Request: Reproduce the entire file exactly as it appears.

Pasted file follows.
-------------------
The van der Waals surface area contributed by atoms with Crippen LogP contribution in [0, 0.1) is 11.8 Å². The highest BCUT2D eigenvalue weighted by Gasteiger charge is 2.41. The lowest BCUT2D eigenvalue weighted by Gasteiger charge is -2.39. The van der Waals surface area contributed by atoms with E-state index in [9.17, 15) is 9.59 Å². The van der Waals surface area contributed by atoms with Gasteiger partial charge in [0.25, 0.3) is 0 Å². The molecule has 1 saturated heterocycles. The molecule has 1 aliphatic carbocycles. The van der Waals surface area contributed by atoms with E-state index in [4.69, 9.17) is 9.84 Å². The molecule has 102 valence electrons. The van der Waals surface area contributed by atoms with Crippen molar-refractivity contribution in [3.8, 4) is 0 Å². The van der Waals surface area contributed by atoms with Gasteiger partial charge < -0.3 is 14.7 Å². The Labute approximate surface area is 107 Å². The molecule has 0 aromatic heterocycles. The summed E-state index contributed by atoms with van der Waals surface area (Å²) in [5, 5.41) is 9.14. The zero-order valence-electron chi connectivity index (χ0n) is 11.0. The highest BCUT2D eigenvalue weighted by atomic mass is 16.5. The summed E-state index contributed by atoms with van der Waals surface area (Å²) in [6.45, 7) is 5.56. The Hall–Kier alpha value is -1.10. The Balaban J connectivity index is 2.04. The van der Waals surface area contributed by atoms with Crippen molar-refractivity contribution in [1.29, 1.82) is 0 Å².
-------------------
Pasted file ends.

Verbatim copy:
The van der Waals surface area contributed by atoms with Crippen LogP contribution in [0, 0.1) is 11.8 Å². The highest BCUT2D eigenvalue weighted by Gasteiger charge is 2.41. The lowest BCUT2D eigenvalue weighted by Gasteiger charge is -2.39. The van der Waals surface area contributed by atoms with E-state index in [9.17, 15) is 9.59 Å². The van der Waals surface area contributed by atoms with Gasteiger partial charge in [0.25, 0.3) is 0 Å². The molecule has 1 saturated heterocycles. The molecule has 1 aliphatic carbocycles. The van der Waals surface area contributed by atoms with E-state index in [4.69, 9.17) is 9.84 Å². The molecule has 102 valence electrons. The van der Waals surface area contributed by atoms with Crippen molar-refractivity contribution in [3.8, 4) is 0 Å². The van der Waals surface area contributed by atoms with Gasteiger partial charge < -0.3 is 14.7 Å². The Labute approximate surface area is 107 Å². The molecule has 0 aromatic heterocycles. The summed E-state index contributed by atoms with van der Waals surface area (Å²) in [5, 5.41) is 9.14. The zero-order valence-electron chi connectivity index (χ0n) is 11.0. The highest BCUT2D eigenvalue weighted by atomic mass is 16.5. The summed E-state index contributed by atoms with van der Waals surface area (Å²) in [6.45, 7) is 5.56. The Hall–Kier alpha value is -1.10. The Balaban J connectivity index is 2.04. The van der Waals surface area contributed by atoms with Crippen molar-refractivity contribution in [1.29, 1.82) is 0 Å².